TALLAHASSEE — It was one of the hardest-fought battles of the legislative session.
On one side: a coalition of disparate, but determined parent groups.
On the other: former Gov. Jeb Bush and the powerful school choice lobby.
With the clock about to run out, the parents overcame some of the most entrenched powers in Tallahassee and won just enough votes to kill one of Bush's priority proposals.
"They had all of that influence and millions of dollars," said Colleen Wood, a parent activist from St. Johns County. "We were just a bunch of moms."
The fight was a case study in grass roots activism fueled by astute citizens and sites like Twitter and Facebook. Some said it was an affirmation that the little guy can sometimes win, even in Tallahassee, with social media serving as the great equalizer.
"Every parent group in the state was here, or was emailing and calling legislators," said Sen. Nan Rich, D-Weston, who helped defeat the measure. "They played a key role in this debate."
The showdown took place over the so-called parent trigger bill, which would have enabled parents to convert low-performing public schools into charter schools.
Advocates, including Senate President Mike Haridopolos, R-Merritt Island, said the bill would let moms and dads play a larger role in boosting student performance at chronically failing schools.
The parent groups disagreed. They argued that the bill was really intended to give for-profit charter school management companies more clout.
This wasn't their first time at the Florida Capitol.
Most of the groups first sprang up around 2008 when lawmakers made dramatic cuts to education. Few of the founding members had any experience with the legislative process.
"Our superintendent had put out a rallying cry for parents to get involved," said Kathleen Oropeza, a founder of the Orlando-based Fund Education Now. "The cuts had the potential to be catastrophic that year."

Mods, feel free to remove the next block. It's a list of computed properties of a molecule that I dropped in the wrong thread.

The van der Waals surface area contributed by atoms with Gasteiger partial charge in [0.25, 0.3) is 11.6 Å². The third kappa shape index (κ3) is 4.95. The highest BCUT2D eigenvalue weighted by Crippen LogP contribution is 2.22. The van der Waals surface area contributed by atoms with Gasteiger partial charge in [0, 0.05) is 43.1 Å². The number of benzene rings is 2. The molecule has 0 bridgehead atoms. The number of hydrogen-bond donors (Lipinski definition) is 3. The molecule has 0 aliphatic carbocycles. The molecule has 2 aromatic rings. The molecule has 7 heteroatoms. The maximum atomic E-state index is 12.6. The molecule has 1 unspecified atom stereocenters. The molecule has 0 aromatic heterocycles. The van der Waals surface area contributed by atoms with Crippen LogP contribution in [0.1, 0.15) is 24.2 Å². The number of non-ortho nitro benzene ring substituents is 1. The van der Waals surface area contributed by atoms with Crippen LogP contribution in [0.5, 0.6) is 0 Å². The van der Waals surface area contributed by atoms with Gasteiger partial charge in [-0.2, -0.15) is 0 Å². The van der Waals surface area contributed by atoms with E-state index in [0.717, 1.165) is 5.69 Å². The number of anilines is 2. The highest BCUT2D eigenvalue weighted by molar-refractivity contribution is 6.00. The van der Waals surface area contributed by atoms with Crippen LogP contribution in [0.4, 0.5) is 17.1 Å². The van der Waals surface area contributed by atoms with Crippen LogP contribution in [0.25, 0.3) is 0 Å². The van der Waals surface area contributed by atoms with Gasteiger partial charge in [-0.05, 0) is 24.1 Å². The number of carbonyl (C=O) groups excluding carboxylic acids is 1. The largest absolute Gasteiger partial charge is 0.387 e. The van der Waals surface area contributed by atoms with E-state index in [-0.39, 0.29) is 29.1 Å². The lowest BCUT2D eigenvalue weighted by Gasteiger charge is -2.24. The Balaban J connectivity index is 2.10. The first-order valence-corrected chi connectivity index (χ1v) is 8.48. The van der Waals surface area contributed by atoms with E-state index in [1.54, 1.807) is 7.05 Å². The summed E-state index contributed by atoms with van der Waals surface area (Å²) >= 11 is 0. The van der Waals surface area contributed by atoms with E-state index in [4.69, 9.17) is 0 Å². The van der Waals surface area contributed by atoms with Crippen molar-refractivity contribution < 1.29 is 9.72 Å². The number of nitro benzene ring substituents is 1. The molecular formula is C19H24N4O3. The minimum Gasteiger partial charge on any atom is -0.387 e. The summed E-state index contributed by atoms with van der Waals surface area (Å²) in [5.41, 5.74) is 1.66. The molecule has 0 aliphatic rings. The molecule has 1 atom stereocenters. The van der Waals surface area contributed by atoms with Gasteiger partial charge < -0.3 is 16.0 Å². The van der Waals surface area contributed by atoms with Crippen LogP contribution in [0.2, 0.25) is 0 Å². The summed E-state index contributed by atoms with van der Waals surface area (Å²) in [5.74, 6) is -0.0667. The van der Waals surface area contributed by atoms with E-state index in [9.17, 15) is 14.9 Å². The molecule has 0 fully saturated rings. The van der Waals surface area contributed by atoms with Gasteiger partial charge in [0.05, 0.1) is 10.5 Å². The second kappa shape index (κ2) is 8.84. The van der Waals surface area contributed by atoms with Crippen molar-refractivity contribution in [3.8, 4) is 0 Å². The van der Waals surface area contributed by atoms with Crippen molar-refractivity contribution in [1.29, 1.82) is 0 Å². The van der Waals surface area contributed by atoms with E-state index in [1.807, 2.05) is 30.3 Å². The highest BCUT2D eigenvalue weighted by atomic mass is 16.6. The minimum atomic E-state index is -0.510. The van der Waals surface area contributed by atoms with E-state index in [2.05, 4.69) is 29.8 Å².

Around the same time, Wood started a group called 50th No More, a reference to how Florida funds education relative to other states.
Separate organizations called Save Duval Schools and Support Dade Schools came online, too.
At first, the groups had little contact with one another. But as they made the rounds through the Capitol, they became allies.
This year, before the session started in January, the groups came together to discuss their priorities. They set their sights on the parent trigger bill.
Wood said she and others had been watching California, where the measure became law in 2010.
"It was a mess there," she said, noting that parent efforts to turn around schools became bogged down in legal battles.
The conversation also included the Florida PTA and a handful of countywide affiliates, including Miami-Dade, Broward and Pinellas.
"We knew only parents could bring it down," said Melissa Erickson, president of the Hillsborough County Council of PTAs.
The parent groups issued a joint statement that was picked up by Florida newspapers and education blogs. And they reached out to parents across the state on Twitter and Facebook, urging them to contact their local representatives.
That call galvanized thousands.
"Each year, we improved our ability to communicate with one another," said Don Kearns, the founder of Support Dade Schools. "We learned, to some degree, how to put together a machine that could battle the lobbyists and the big money."
As the bill meandered through the House and Senate, a handful of dedicated parents made regular trips to Tallahassee to testify at committee meetings.
At times, they were frustrated. In one Senate committee meeting, lawmakers allowed only one Florida mom to speak before taking a vote.
By the last week of session, the bill had sailed through the conservative House.
But in the more moderate Senate, parents stepped up their effort, holding a well-attended news conference with several senators who opposed the bill. Later, the moms visited each senator individually.
Supporters of the parent trigger proposal, including Bush's Foundation for Florida's Future and a California nonprofit called Parent Revolution, doubled down on their efforts, too.
They issued a flurry of media releases, and brought big names like education reformer Michelle Rhee into the debate. Supporters also flew in parents from California to testify on the bill, infuriating the parents from Florida.
In the end, senators formed a bipartisan coalition and killed the proposal without a vote to spare.
The outcome was partly a reflection of a last-minute divide in the Senate after some senators led a failed campaign to oust future leadership. But it also reflected the parents' dogged efforts.
Sen. Evelyn Lynn, R-Ormond Beach, said her office had received thousands of phone calls from parents — and that the calls had made a difference.
Said Wood: "We felt like we gave our kids a real-life civics lesson."
None of the parents doubt that the bill will be back next year.
When it does, they will be ready.
"This is no longer charging at windmills," Erickson said. "Now we know we can do this."